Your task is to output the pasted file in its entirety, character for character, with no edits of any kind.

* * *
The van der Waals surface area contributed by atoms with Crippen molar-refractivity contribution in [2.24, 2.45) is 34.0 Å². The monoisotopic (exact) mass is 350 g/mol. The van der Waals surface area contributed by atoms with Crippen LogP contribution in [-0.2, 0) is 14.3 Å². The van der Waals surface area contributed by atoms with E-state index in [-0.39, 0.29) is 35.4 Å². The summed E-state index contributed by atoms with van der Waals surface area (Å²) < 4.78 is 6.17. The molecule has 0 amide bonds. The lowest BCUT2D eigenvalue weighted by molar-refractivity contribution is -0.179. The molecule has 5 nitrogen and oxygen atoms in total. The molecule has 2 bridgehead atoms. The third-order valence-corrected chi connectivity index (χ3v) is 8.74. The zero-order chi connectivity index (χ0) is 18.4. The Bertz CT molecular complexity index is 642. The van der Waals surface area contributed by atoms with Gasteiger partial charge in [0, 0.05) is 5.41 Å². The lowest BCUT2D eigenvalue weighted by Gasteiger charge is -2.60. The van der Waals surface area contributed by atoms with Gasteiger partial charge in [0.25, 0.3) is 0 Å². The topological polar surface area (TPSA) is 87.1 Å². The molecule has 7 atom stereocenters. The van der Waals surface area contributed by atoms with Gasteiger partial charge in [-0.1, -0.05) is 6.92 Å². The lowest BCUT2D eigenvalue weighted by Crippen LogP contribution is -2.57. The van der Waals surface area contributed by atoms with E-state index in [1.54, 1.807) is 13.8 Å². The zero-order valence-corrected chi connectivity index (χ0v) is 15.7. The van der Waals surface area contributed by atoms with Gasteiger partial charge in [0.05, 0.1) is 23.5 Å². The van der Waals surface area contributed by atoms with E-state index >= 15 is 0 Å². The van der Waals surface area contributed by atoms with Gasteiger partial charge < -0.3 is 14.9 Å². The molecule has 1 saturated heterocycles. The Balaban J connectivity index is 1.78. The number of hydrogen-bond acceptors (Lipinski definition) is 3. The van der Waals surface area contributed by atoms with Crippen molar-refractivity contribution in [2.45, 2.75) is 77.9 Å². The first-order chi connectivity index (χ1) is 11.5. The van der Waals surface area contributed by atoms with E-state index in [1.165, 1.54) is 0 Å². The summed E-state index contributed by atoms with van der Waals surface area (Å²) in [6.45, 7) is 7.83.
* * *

The van der Waals surface area contributed by atoms with Crippen molar-refractivity contribution in [2.24, 2.45) is 34.0 Å². The monoisotopic (exact) mass is 350 g/mol. The van der Waals surface area contributed by atoms with Crippen LogP contribution in [-0.2, 0) is 14.3 Å². The van der Waals surface area contributed by atoms with E-state index in [-0.39, 0.29) is 35.4 Å². The summed E-state index contributed by atoms with van der Waals surface area (Å²) < 4.78 is 6.17. The molecule has 0 amide bonds. The lowest BCUT2D eigenvalue weighted by molar-refractivity contribution is -0.179. The molecule has 5 nitrogen and oxygen atoms in total. The molecule has 2 bridgehead atoms. The third-order valence-corrected chi connectivity index (χ3v) is 8.74. The zero-order chi connectivity index (χ0) is 18.4. The Bertz CT molecular complexity index is 642. The van der Waals surface area contributed by atoms with Gasteiger partial charge in [0, 0.05) is 5.41 Å². The lowest BCUT2D eigenvalue weighted by Gasteiger charge is -2.60. The van der Waals surface area contributed by atoms with Gasteiger partial charge in [0.25, 0.3) is 0 Å². The topological polar surface area (TPSA) is 87.1 Å². The molecule has 7 atom stereocenters. The van der Waals surface area contributed by atoms with Gasteiger partial charge in [-0.1, -0.05) is 6.92 Å². The lowest BCUT2D eigenvalue weighted by Crippen LogP contribution is -2.57. The van der Waals surface area contributed by atoms with E-state index in [1.54, 1.807) is 13.8 Å². The zero-order valence-corrected chi connectivity index (χ0v) is 15.7. The van der Waals surface area contributed by atoms with Gasteiger partial charge in [0.05, 0.1) is 23.5 Å². The van der Waals surface area contributed by atoms with E-state index >= 15 is 0 Å². The van der Waals surface area contributed by atoms with Gasteiger partial charge < -0.3 is 14.9 Å². The molecule has 1 saturated heterocycles. The Balaban J connectivity index is 1.78. The number of hydrogen-bond acceptors (Lipinski definition) is 3. The van der Waals surface area contributed by atoms with Crippen molar-refractivity contribution in [2.45, 2.75) is 77.9 Å². The first-order chi connectivity index (χ1) is 11.5. The van der Waals surface area contributed by atoms with E-state index in [1.165, 1.54) is 0 Å². The summed E-state index contributed by atoms with van der Waals surface area (Å²) in [6.45, 7) is 7.83.